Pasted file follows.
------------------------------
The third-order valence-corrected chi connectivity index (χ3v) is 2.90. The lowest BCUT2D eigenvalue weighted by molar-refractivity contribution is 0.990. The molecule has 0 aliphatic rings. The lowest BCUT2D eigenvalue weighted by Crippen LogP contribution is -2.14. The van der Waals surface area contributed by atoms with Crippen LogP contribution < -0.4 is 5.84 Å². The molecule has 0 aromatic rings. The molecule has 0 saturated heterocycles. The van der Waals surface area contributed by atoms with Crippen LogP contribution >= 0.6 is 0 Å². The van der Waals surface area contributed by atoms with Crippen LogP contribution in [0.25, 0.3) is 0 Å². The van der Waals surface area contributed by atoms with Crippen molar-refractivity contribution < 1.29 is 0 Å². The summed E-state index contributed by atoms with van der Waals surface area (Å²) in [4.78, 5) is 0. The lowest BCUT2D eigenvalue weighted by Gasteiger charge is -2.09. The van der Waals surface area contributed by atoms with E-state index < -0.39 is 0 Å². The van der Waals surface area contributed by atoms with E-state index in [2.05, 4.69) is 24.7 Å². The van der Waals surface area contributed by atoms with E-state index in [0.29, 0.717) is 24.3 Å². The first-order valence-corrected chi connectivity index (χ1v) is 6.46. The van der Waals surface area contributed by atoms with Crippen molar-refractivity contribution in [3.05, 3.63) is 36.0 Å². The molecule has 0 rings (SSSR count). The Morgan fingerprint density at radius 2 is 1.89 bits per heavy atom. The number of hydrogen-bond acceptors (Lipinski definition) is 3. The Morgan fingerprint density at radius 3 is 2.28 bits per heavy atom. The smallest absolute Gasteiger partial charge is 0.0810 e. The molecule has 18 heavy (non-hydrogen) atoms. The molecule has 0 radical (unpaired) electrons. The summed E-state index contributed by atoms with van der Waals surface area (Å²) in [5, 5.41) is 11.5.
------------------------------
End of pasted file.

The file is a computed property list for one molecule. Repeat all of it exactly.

The third-order valence-corrected chi connectivity index (χ3v) is 2.90. The lowest BCUT2D eigenvalue weighted by molar-refractivity contribution is 0.990. The molecule has 0 aliphatic rings. The lowest BCUT2D eigenvalue weighted by Crippen LogP contribution is -2.14. The van der Waals surface area contributed by atoms with Crippen LogP contribution < -0.4 is 5.84 Å². The molecule has 0 aromatic rings. The molecule has 0 saturated heterocycles. The van der Waals surface area contributed by atoms with Crippen LogP contribution >= 0.6 is 0 Å². The van der Waals surface area contributed by atoms with Crippen LogP contribution in [0.25, 0.3) is 0 Å². The van der Waals surface area contributed by atoms with Crippen molar-refractivity contribution < 1.29 is 0 Å². The summed E-state index contributed by atoms with van der Waals surface area (Å²) in [4.78, 5) is 0. The lowest BCUT2D eigenvalue weighted by Gasteiger charge is -2.09. The van der Waals surface area contributed by atoms with E-state index < -0.39 is 0 Å². The van der Waals surface area contributed by atoms with E-state index in [2.05, 4.69) is 24.7 Å². The van der Waals surface area contributed by atoms with E-state index in [0.29, 0.717) is 24.3 Å². The first-order valence-corrected chi connectivity index (χ1v) is 6.46. The van der Waals surface area contributed by atoms with Crippen molar-refractivity contribution in [3.05, 3.63) is 36.0 Å². The molecule has 0 rings (SSSR count). The Morgan fingerprint density at radius 2 is 1.89 bits per heavy atom. The number of hydrogen-bond acceptors (Lipinski definition) is 3. The Morgan fingerprint density at radius 3 is 2.28 bits per heavy atom. The smallest absolute Gasteiger partial charge is 0.0810 e. The molecule has 18 heavy (non-hydrogen) atoms. The molecule has 0 radical (unpaired) electrons. The summed E-state index contributed by atoms with van der Waals surface area (Å²) in [5, 5.41) is 11.5.